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There is such an MRA between the EU and Switzerland that allows the market, without this verification, of the products in which the applicable legislation of Switzerland and the EU is considered equivalent. The same applies to medical devices controlled in Switzerland, since the European directives on medical devices have been transposed into Swiss legislation. The agreement ensures that Swiss manufacturers and compliance bodies for the products covered by the agreement have, as far as possible, the same access to the UNION market as their EU or EEA competitors. The MRA reduces the time and cost of placing products in foreign markets. The agreement helps to remove significant technical barriers to trade, on the one hand by confirming the harmonisation of the technical rules of Switzerland and the EU and, on the other hand, by making two compliance assessments redundant, since a compliance assessment is sufficient for access to the Swiss and EU markets. This assessment can be carried out by a compliance assessment body recognised in the agreement in accordance with the technical rules of Switzerland or the European Union. By appointing a compliance assessment body, the Swiss competent authority confirms that the agency meets the applicable technical requirements for assessing compliance. Accreditation may be a prerequisite for the designation (and recognition) of a compliance assessment agency. These agreements benefit regulators by reducing dual controls in any other area, allowing for a greater focus on sites likely to be at higher risk and increased coverage of global supply chain inspections. During a transitional period, the authorities assess each other`s pharmaceutical legislation, guidelines and regulatory systems under the agreement. The agreement between the Swiss Confederation and the European Community on mutual recognition in the context of the Compliance Assessment (MRA) came into force on 1 June 2002 as one of seven agreements concluded under a package known as the "Bilateral Agreement I". The MRA is an instrument designed to remove technical barriers to trade in industrial goods between Switzerland and the EU.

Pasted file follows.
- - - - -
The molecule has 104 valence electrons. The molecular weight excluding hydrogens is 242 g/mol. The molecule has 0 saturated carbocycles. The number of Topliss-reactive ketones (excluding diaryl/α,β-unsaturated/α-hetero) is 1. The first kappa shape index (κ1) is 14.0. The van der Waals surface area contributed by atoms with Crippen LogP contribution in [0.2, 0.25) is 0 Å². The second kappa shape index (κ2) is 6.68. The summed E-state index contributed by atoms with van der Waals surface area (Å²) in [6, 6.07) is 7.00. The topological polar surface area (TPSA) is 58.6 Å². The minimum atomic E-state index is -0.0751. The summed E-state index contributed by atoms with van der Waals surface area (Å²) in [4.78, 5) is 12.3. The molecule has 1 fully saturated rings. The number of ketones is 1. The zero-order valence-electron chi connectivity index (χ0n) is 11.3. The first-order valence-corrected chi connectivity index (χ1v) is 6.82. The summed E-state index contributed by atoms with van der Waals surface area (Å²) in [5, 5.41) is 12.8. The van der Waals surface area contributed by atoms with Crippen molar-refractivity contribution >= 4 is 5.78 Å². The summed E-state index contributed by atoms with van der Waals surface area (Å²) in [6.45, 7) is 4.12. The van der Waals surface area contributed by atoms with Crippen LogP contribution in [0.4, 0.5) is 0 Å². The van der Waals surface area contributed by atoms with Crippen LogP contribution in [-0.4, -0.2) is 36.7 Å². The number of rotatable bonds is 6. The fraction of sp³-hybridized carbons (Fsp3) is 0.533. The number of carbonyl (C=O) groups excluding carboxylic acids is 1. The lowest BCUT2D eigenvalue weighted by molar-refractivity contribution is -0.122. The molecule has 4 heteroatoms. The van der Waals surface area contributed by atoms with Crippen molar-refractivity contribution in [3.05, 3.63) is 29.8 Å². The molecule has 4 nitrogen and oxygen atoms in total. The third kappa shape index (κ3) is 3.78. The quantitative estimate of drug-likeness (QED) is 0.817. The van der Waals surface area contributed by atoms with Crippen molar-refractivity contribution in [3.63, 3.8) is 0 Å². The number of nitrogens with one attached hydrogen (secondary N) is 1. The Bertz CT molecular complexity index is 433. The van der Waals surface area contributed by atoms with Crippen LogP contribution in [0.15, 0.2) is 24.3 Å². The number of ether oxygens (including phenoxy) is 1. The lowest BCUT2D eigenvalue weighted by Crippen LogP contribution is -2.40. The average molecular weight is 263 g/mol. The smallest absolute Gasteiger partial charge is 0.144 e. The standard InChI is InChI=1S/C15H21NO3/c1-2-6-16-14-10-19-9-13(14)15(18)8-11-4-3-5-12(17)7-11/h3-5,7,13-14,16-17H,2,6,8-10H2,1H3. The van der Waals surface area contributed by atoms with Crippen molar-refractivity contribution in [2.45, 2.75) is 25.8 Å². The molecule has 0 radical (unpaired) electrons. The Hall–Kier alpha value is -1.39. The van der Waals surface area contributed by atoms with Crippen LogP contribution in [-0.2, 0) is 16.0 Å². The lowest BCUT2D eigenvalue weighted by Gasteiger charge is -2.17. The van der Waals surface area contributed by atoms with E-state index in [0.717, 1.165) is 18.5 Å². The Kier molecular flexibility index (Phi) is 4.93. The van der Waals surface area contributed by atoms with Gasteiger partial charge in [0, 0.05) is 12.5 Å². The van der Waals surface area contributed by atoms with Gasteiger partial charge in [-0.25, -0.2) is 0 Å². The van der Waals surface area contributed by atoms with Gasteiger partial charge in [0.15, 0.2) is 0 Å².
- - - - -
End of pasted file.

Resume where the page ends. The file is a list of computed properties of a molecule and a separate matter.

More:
It applies to the main product sectors (including machinery. B, medical devices, electrical appliances, construction products, elevators, biocides). In value terms, the agreement covers about two thirds of trade in industrial products between Switzerland and the EU. The Chapters of Appendix 1 are systematically divided into five sections. They list the legislation, legislation and regulations in force in the product sectors and define the scope of the agreement. The chapters also contain certain sectoral provisions, such as information exchange, market surveillance cooperation. In these areas, EU legislation would apply in Switzerland, with the European Court of Justice having the final say. However, free movement was rejected by referendum and it has not yet been possible to find a compromise in the current draft agreement. The second reason is that they may not be fully aware of the consequences, given that the current MRA has recently been updated with respect to the guidelines to cover Chapter IV of the MDR. A representative of the Swiss government told Emergo that it was assumed that there would be no problem extending this MRA with the rest of the MDR.